Pharma/University Partnerships in Drug Research and Development: An uncomfortable Fit?

In Greek mythology Procrustes greeted travelers with an overnight stay in a bed which would only fit them with their legs chopped off.

January 16, 2013

A number of big pharma companies are turning upside down the traditional drug discovery process built between the academic and industrial sectors ( For years, pharma companies have scoured peer reviewed journals, ferreting out basic science discoveries in chemistry and molecular biology. These “diamonds in the rough” are purchased from universities and then taken through drug development and hopefully clinical trials, eventually adding new products to the marketplace. This approach was based on the model of the academic sector as the institution where basic science produces new insights into fundamental laws of nature, which can then be taken through the long process of tweaking and modifying promising molecules and then subjecting them to cell culture evaluation, animal investigations and finally ascending levels of trials in human patients.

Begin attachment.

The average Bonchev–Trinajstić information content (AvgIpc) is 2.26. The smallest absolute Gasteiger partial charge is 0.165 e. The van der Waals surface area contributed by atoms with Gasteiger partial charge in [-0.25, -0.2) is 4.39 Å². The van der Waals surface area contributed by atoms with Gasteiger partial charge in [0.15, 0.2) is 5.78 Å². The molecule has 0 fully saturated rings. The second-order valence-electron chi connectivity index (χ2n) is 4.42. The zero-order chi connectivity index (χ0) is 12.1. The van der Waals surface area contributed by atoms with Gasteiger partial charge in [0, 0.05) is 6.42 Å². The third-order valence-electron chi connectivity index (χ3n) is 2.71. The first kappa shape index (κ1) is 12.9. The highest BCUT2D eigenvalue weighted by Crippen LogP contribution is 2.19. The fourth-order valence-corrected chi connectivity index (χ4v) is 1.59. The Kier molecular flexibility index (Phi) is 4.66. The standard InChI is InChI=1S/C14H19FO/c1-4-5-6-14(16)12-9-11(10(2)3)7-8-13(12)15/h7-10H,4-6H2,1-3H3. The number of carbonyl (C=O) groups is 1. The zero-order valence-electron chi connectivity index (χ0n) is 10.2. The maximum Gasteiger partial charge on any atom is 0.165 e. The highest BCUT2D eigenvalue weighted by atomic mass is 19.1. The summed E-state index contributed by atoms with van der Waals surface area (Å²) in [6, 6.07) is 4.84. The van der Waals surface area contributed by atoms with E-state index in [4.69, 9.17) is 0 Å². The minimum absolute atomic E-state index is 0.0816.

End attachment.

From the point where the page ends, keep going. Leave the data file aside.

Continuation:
But recently drug companies have moved to direct support of university researchers, a move that has drawn the ire of industry critics. This strategy is driven by the drop in federal funding that has forced faculty members to scramble for research support, combined with the falling approval rates of prospective drugs by the FDA. It is not clear how successful this tactic will be in the long run, as it may constitute an ill-fitting procrustean bed (

In my years as an academic researcher I received support at times from industrial sources, which enabled me to move my research forward. However, there is a conflict of interest between the academic and industrial sectors, since pharma seeks products on a tight time line, whereas academicians are driven by very long term goals of discovery. These may stretch out over years, and their yield is measured in publications in top-quality journals.

This new day dawning is a work in progress. Top ranked chemistry and engineering departments have enjoyed industrial support for decades, and do not appear to have suffered from this relationship. It remains to be seen how this vast flow of pharma money into the universities will affect their long range mission. It is fervently to be hoped that universities will not find themselved chopped off at their figurative knees.


There are currently no comments

Submit a Comment

Please be sure to fill in all information. Comments are moderated. Please no link dropping, domains as names; do not spam and do not advertise.